PARIS — European Helicopter manufacturer Eurocopter says it believes that Bell’s Kiowa Warrior upgrade program is the only real competition for the U.S. Army’s Armed Aerial Scout (AAS) contest.

The Army is weighing the merits of a new AAS competition against another upgrade of the venerable Kiowa, which AAS would replace. The company’s rivals for AAS are AgustaWestland with the AW169, Boeing with the AH-6i, MD Helicopters with the MD 540F and Sikorsky with the S-97 Raider.

Eurocopter is highly confident that its AAS-72X family of helicopters — based on the UH-72 Lakota Light Utility Helicopter — will prevail in any scout helicopter competition the Army decides to undertake. The company also believes that a request for proposals could be released by the end of the year.

Speaking in Paris at Eurocopter’s annual press conference Jan. 24, CEO Lutz Bertling told journalists that choosing the AAS-72 would not cost the Department of Defense “millions of extra dollars” in development. The company believes that its experience of providing 450 UH-72s, including the introduction of the Lakota into U.S. Army operations, has given Eurocopter and EADS North America a strong platform from which to bid.

Bertling also acknowledged the pairing of Sikorsky and Boeing in the Joint Multi-Role (JMR) Technology Demonstrator (TD) program, but doubted that the deal between the two companies would lead to any kind of consolidation, as suggested by some commentators. He said it was likely that Boeing would probably also continue its relationship with Bell to develop a tiltrotor.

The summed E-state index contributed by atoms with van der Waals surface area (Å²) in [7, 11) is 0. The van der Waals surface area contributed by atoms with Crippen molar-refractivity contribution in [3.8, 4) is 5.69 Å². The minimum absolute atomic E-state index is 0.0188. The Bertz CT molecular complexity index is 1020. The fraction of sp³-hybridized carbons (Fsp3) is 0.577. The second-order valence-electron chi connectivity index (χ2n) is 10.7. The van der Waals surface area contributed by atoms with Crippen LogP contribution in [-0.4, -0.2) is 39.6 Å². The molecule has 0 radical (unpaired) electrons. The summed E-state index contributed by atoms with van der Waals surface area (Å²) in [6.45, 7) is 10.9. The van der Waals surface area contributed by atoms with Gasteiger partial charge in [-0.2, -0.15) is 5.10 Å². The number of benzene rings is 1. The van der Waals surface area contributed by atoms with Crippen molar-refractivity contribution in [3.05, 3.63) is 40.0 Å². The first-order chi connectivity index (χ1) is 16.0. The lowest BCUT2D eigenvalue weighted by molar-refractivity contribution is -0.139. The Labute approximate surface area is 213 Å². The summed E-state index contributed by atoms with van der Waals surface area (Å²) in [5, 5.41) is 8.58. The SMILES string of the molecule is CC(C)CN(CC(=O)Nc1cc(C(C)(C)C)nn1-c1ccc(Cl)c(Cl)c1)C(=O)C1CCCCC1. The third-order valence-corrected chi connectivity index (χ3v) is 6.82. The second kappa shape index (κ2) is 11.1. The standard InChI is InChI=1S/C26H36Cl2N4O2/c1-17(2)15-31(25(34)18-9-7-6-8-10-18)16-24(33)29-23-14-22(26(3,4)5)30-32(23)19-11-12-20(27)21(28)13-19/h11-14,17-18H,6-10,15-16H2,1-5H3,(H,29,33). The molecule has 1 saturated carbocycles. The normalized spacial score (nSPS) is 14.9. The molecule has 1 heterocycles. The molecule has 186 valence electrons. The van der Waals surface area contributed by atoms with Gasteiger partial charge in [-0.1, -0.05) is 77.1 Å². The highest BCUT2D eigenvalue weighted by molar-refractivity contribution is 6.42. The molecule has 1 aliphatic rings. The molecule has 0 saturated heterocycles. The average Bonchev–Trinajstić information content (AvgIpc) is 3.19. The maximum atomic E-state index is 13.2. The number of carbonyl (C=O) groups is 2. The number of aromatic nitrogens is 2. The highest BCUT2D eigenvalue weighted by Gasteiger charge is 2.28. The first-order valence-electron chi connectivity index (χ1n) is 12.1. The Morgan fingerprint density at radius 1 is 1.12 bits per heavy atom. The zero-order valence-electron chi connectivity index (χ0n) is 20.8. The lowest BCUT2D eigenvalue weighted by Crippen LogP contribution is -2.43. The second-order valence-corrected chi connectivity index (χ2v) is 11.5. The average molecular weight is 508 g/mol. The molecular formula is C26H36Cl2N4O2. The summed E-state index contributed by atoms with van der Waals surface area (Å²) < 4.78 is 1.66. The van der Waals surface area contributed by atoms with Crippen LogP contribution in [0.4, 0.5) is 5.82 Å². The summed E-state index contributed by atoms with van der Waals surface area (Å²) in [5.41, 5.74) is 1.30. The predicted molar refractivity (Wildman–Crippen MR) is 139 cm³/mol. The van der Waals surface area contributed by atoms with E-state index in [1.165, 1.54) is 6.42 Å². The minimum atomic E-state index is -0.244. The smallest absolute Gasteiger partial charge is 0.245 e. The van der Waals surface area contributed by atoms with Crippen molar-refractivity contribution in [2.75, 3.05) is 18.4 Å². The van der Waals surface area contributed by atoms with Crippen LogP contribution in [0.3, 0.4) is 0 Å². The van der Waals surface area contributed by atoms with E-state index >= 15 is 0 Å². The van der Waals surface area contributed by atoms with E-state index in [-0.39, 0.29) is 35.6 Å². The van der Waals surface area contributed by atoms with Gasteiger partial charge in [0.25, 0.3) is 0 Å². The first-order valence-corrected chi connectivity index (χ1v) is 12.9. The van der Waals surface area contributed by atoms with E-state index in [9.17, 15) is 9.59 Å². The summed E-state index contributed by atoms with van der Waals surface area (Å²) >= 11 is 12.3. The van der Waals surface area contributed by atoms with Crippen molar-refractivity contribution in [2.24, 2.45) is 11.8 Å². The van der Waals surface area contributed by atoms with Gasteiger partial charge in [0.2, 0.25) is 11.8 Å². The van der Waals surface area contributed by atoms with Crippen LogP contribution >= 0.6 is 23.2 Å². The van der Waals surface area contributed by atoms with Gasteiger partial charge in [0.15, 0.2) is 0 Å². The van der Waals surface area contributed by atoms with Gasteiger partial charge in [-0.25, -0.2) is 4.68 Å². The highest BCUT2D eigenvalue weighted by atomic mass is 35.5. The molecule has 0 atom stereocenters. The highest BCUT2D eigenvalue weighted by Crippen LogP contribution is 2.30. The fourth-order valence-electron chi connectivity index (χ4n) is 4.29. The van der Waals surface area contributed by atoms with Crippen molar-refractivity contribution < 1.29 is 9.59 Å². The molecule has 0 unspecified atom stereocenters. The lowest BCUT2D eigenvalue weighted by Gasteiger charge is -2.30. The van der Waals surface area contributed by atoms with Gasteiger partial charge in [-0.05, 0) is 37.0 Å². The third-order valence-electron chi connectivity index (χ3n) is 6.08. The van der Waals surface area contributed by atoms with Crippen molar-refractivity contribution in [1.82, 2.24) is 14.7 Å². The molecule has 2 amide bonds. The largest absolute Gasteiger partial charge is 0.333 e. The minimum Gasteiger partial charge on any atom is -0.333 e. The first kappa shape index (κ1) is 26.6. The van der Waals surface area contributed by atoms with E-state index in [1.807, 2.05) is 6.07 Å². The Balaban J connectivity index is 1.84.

Meanwhile, the highly complex Tiger attack helicopter and NH90 utility helicopter programs in Europe are being dogged by the push for austerity in defense ministries across the continent.

Eurocopter is talking to Spanish officials about Madrid’s plans to reduce the number of NH90s the Spanish armed forces plan to buy. Spain currently has 45 NH90s on order, but wants to cut that number to 38. So Eurocopter is offering an option to reduce the number of helicopters and buy into a spares and support package worth the same value as the seven helicopters. Neighboring Portugal wants to cancel its entire buy of 10 NH90s, as part of deep cuts being made in government spending. Lisbon has informed the NATO Helicopter Management Agency (NAHEMA), the NATO agency representing countries in their purchase of the NH90, of its intentions. But Portugal may have to pay as much as 20-30% of the contract cost in cancellation fees.

Discussions are also taking place with the German government about its planned reduction in the buy of Tigers and NH90s. Germany still has a requirement for a new naval helicopter to replace the country’s navy Sea Kings and Lynx helicopters. Part of the discussion is understood to include the option of offsetting the cuts and meeting the naval requirement by supplying the NATO Frigate Helicopter (NFH) version of the NH90.

The NH90, which is produced by NHIndustries, a joint venture of Eurocopter, AgustaWestland and Fokker, is also being promoted for more exports. Recent offers have been made to Qatar and to meet Norway’s All Weather Search and Rescue Helicopter requirement being conducted by the Norwegian Ministry of the Interior.

The company is continuing to market the EC665 Tiger attack helicopter overseas, but opportunities have been affected by the Arab Spring, scuttling a much hoped-for sale to Jordan. However, opportunities remain with Qatar and also in Malaysia, company officials said. While Germany and Spain send their Tigers to Afghanistan, France has entered the type into its second conflict with operations in Mali. The French army is also getting ready to accept its first Tiger HAD models, capable of firing the Hellfire air-to-ground missile, after French defense procurement agency DGA certified the aircraft for service on Jan. 14.